All posts under iphone7

228/365 Demanding the impossible

Impatience is always stabbing at the impossible: to transport yourself to the wrap-up of this wedding toast, to fly through this needlessly heavy revolving door, to banish from existence this disgruntled customer who’s now making the clerk call the manager. Let’s be clear that the experience of impatience has nothing[…]

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227/365 How to recover and learn from stress

Like a fight-or-flight response, a challenge response gives you energy and helps you perform under pressure. Your heart rate still rises, your adrenaline spikes, your muscles and brain get more fuel, and the feel-good chemicals surge. But it differs from a fight-or-flight response in a few important ways: You feel[…]

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226/365 Not dull

A similar argument holds for turning a job that lacks challenge and variety into one that satisfies our need for novelty and achievement. Here too one needs to expend additional psychic energy to reap the desired benefits. Without some effort a dull job will just stay dull. From “Finding Flow:[…]

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225/365 The grand gesture

“The grand gesture”. The concept is simple: By leveraging a radical change to your normal environment, coupled perhaps with a significant investment of effort or money, all dedicated toward supporting a deep work task, you increase the perceived importance of the task. This boost in importance reduces your mind’s instinct[…]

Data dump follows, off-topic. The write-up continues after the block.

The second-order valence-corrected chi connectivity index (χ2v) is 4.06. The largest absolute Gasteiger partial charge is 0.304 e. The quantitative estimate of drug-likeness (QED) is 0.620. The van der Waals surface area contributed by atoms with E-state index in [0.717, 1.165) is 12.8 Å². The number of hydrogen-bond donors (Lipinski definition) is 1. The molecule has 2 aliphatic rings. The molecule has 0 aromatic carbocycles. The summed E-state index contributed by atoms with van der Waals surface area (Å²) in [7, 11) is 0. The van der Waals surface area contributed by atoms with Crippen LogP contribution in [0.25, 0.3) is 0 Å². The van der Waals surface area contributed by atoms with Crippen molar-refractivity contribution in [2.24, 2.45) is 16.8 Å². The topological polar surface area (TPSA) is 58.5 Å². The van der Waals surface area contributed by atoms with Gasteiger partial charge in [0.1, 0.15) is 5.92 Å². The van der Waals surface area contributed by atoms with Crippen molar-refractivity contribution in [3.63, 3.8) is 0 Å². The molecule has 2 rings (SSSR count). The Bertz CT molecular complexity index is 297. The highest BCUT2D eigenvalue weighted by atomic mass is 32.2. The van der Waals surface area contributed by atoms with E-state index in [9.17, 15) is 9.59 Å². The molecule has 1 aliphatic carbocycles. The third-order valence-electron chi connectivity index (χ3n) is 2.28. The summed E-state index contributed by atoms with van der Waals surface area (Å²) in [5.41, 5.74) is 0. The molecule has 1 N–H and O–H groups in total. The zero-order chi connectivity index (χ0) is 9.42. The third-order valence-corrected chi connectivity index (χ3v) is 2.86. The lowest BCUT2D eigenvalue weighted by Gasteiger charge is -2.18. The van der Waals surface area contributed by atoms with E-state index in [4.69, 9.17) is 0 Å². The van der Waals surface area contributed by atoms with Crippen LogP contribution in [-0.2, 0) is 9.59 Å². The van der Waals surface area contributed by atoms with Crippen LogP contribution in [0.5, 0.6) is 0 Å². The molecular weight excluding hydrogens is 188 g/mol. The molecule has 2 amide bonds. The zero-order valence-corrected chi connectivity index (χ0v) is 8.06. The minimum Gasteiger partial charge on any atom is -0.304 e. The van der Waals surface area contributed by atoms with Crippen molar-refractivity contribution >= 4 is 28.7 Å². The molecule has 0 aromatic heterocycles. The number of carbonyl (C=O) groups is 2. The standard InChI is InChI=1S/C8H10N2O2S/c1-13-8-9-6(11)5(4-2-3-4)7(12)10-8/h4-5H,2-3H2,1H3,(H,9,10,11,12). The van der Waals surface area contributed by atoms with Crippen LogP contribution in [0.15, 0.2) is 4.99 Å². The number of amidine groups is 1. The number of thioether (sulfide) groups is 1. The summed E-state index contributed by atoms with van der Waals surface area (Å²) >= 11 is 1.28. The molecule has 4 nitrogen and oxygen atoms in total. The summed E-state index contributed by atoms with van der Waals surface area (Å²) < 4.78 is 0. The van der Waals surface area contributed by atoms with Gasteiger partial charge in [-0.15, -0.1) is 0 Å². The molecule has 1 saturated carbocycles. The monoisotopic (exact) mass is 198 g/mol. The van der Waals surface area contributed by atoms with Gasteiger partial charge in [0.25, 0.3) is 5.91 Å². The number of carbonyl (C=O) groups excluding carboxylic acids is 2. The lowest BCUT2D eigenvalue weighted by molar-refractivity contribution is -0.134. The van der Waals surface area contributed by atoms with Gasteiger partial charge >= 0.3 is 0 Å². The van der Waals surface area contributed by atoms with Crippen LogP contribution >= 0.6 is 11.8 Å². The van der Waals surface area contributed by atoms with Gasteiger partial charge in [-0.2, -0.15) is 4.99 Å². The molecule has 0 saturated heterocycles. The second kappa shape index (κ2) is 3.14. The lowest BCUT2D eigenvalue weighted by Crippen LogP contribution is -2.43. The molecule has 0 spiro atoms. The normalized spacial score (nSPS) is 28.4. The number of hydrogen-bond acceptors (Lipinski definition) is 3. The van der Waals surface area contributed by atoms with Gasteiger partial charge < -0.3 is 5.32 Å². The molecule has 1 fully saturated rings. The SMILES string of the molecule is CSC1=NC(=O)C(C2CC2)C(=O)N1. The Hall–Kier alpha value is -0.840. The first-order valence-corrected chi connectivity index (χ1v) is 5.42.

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224/365 Overconfident

Many people are overconfident, prone to place too much faith in their intuitions. They apparently find cognitive effort at least mildly unpleasant and avoid it as much as possible. From “Thinking, Fast and Slow” by Daniel Kahneman

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223/365 Emmett’s law

Rita Emmett, the author of The Procrastinator’s Handbook, summed this up well in what she labeled Emmett’s law: “The dread of doing a task uses up more time and energy than doing the task itself.” From “The Productivity Project: Proven Ways to Become More Awesome” by Chris Bailey

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222/365 Three things

At the beginning of every day, mentally fast-forward to the end of the day, and ask yourself: When the day is over, what three things will I want to have accomplished? Write those three things down. Do the same at the beginning of every week. The three things you identify[…]

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221/365 Slow down

Meditation didn’t have a profound impact on my productivity because it helped me relax, clear my head, or relieve my stress after a long day—though it certainly did that. Meditation had such a profound effect on my productivity because it allowed me to slow down enough so that I could[…]

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220/365 In the right spot

If you plant the right seed in the right spot, it will grow without further coaxing. I believe this is the best metaphor for creating habits. The “right seed” is the tiny behavior that you choose. The “right spot” is the sequencing — what it comes after. The “coaxing” part[…]

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219/365 Performance doesn’t matter

In the beginning, performance doesn’t matter. What does matter is becoming the type of person who always sticks to your new habit – no matter how small or insignificant it seems. You can build up to the level of performance that you want once the behavior becomes consistent. From “Transform[…]

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